The Islanders' Pierre Engvall celebrates his goal against the Kings with Brock...

The Islanders' Pierre Engvall celebrates his goal against the Kings with Brock Nelson  during the first period of an NHL game Tuesday in Los Angeles. Credit: AP/Jae C. Hong

SAN JOSE, Calif. — Hockey players are supposed to be adaptable. It’s a fluid business and circumstances can change quickly, whether through trade or skating with new linemates or working with a new coach.

In reality, there’s always an adjustment period. But Pierre Engvall, acquired from the Maple Leafs on Feb. 28 as he was traded for the first time in his NHL career, is finally showing how valuable he can be to the Islanders.

The Islanders need his speed, his ability to play both on the penalty kill and the power play and, certainly, his offensive production.

“I think the first two games, you just take it all in,” the 6-5, 219-pound Swede said. “I came to a new city, a new team. I’m coming into it more and more.”

This week in California has been a particularly good one for him. He’s played on all four lines since joining the Islanders but coach Lane Lambert finally seems to have settled on Engvall skating on Brock Nelson’s left wing along with Kyle Palmieri. That trio combined for four goals and four assists in Wednesday’s 6-3 rout of the Ducks in their first game together.

Engvall extended his goal streak to three games in that win.

Plus, there’s little else to do on the road but bond with teammates.

“I think that’s a good point,” Lambert said. “Any time you get on the road and you get a couple of days off with your teammates, it’s helpful when you come into a new situation.”

Also beneficial was the Islanders being able to conduct lengthy practices on both Monday and Friday. Prior to this week and not counting morning skates, Engvall had just three practices with his new team.

“It’s a little bit of a new style of play,” Engvall said. “You get used to it. I think now I feel pretty good in it.”

Actually, the Islanders’ tightly-structured system is very different from the Maple Leafs, who are much more offensively inclined. Engvall has had to adjust to making the shorter passes rather than trying to stretch the defense.

And along with a new system comes almost a new language.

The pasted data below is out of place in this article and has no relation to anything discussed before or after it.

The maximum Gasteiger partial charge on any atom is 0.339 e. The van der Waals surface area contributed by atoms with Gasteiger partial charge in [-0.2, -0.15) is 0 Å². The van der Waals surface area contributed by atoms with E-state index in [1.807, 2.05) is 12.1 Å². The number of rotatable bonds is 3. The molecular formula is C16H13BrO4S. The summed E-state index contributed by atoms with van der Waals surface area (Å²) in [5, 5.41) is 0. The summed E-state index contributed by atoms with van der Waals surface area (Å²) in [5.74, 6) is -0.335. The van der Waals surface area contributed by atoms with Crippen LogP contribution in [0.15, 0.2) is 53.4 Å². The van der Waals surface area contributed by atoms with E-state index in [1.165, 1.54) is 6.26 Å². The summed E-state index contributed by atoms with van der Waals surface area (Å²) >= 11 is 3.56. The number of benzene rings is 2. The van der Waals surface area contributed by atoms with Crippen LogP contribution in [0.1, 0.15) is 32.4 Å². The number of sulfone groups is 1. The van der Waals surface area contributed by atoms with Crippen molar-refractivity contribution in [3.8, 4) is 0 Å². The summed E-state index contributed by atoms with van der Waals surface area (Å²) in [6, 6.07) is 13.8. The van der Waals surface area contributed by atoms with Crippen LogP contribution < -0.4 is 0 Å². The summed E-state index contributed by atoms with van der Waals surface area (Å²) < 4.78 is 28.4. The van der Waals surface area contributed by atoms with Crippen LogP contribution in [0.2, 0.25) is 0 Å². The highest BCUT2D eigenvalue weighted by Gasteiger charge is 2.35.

Palmieri said that adjustment can take a long time.

“Some of the lingo that we use in the meetings, it took me a couple of months to figure out some of the stuff,” Palmieri said. “You just learn on the fly. We don’t have a ton of practices and when we do, the coach will yell out four drills that the names don’t make any sense and you’ve just got to kind of stay on the back line and try and figure it out.

“He’s a good player. Since he’s come over, you saw bits and pieces and flashes of his speed and how well he protects the puck. When he gets in open areas, he knows how to finish. He’s settling in and getting to know the system. It’s a little different how we play and how much structure we play with.”

Can Nelson reach 40?

Brock Nelson became the first Islander with back-to-back 30-goal seasons since Anders Lee in 2016-17 and 2017-18 when he scored twice in Wednesday’s 6-3 road win over the Ducks.

It’s unlikely Nelson will reach 40 this season with 11 games remaining.

But Nelson, who turns 32 on Oct. 15 and still has two more seasons left on his six-year, $36 million deal, will have chances to reach that milestone.

“Yeah, I mean, that’d be cool, for sure,” Nelson said. “You set goals and you kind of incrementally increase or adjust different things. You can’t go out there with an absurd number. You’re always looking to get better and produce and help the team win and contribute. Right now, I’m at 30 and just trying to get the next one.”

Nelson also tied Bob Nystrom for 10th on the all-time Islanders’ list for goals with 235.

Not a chatterbox

Goalies are often responsible for much more than just stopping pucks and each netminder plays to his strength. Some are great with the stick, can handle the puck well outside of the crease and even help start transition rushes. And some are very vocal with their teammates about positioning and anything else going on during play.

Ilya Sorokin does not rank among the chattiest of goalies, not that that’s seemed to affect his play.

“I wouldn’t say he’s the most vocal,” defenseman Noah Dobson said. “English isn’t his first language, right? It’s a little harder for him. I feel like he’s just smart when to be vocal. Some guys never stop talking the whole time, it’s just what they like to do. But he kind of picks his spots and uses communication at the right times.”

Rooting interest

The Islanders know the best way they can help themselves in their playoff pursuit is to win as much as possible. But it doesn’t hurt getting help from other teams, even bitter rivals.

For instance, it was in the Islanders’ best interests for the Rangers to do well against the Penguins on Thursday and Saturday nights at Madison Square Garden.

But coach Lane Lambert didn’t even crack a smile when jokingly asked if he was rooting for the Rangers.

“It’s always tough to root for anybody,” Lambert said. “We just have to take care of our own business.”


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